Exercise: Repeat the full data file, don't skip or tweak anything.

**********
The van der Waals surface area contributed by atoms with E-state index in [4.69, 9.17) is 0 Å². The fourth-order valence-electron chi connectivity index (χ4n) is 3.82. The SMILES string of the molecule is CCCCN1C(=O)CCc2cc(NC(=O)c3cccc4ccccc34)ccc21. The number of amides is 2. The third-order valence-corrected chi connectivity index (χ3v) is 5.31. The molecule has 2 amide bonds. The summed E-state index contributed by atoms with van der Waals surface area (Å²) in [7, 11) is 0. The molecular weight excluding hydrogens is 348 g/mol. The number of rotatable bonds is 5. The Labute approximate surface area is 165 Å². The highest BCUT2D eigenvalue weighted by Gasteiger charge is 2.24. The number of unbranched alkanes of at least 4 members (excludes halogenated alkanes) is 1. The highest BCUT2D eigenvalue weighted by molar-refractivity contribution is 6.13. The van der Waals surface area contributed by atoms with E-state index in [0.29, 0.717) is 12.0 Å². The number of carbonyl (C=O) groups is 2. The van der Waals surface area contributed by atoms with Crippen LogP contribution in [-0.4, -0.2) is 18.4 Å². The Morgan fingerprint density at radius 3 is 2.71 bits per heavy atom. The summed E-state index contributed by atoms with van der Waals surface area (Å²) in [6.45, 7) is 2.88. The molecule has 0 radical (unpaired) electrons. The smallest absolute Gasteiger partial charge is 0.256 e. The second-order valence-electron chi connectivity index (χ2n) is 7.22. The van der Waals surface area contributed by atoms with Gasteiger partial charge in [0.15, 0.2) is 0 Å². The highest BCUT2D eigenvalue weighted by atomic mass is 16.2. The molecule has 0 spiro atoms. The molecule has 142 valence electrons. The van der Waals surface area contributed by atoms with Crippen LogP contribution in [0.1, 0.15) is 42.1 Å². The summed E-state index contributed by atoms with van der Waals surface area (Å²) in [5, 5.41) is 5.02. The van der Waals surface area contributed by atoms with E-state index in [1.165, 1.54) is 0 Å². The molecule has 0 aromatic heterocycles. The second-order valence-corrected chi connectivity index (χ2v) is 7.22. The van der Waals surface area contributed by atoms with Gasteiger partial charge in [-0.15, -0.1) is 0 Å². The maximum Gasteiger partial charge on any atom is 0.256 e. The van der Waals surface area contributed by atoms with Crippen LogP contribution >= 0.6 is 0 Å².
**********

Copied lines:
The van der Waals surface area contributed by atoms with E-state index in [4.69, 9.17) is 0 Å². The fourth-order valence-electron chi connectivity index (χ4n) is 3.82. The SMILES string of the molecule is CCCCN1C(=O)CCc2cc(NC(=O)c3cccc4ccccc34)ccc21. The number of amides is 2. The third-order valence-corrected chi connectivity index (χ3v) is 5.31. The molecule has 2 amide bonds. The summed E-state index contributed by atoms with van der Waals surface area (Å²) in [7, 11) is 0. The molecular weight excluding hydrogens is 348 g/mol. The number of rotatable bonds is 5. The Labute approximate surface area is 165 Å². The highest BCUT2D eigenvalue weighted by Gasteiger charge is 2.24. The number of unbranched alkanes of at least 4 members (excludes halogenated alkanes) is 1. The highest BCUT2D eigenvalue weighted by molar-refractivity contribution is 6.13. The van der Waals surface area contributed by atoms with E-state index in [0.29, 0.717) is 12.0 Å². The number of carbonyl (C=O) groups is 2. The van der Waals surface area contributed by atoms with Crippen LogP contribution in [-0.4, -0.2) is 18.4 Å². The Morgan fingerprint density at radius 3 is 2.71 bits per heavy atom. The summed E-state index contributed by atoms with van der Waals surface area (Å²) in [6.45, 7) is 2.88. The molecule has 0 radical (unpaired) electrons. The smallest absolute Gasteiger partial charge is 0.256 e. The second-order valence-electron chi connectivity index (χ2n) is 7.22. The van der Waals surface area contributed by atoms with Gasteiger partial charge in [0.15, 0.2) is 0 Å². The highest BCUT2D eigenvalue weighted by atomic mass is 16.2. The molecule has 0 spiro atoms. The molecule has 142 valence electrons. The van der Waals surface area contributed by atoms with Crippen LogP contribution in [0.1, 0.15) is 42.1 Å². The summed E-state index contributed by atoms with van der Waals surface area (Å²) in [5, 5.41) is 5.02. The van der Waals surface area contributed by atoms with E-state index in [1.165, 1.54) is 0 Å². The molecule has 0 aromatic heterocycles. The second-order valence-corrected chi connectivity index (χ2v) is 7.22. The van der Waals surface area contributed by atoms with Gasteiger partial charge in [-0.15, -0.1) is 0 Å². The maximum Gasteiger partial charge on any atom is 0.256 e. The van der Waals surface area contributed by atoms with Crippen LogP contribution >= 0.6 is 0 Å².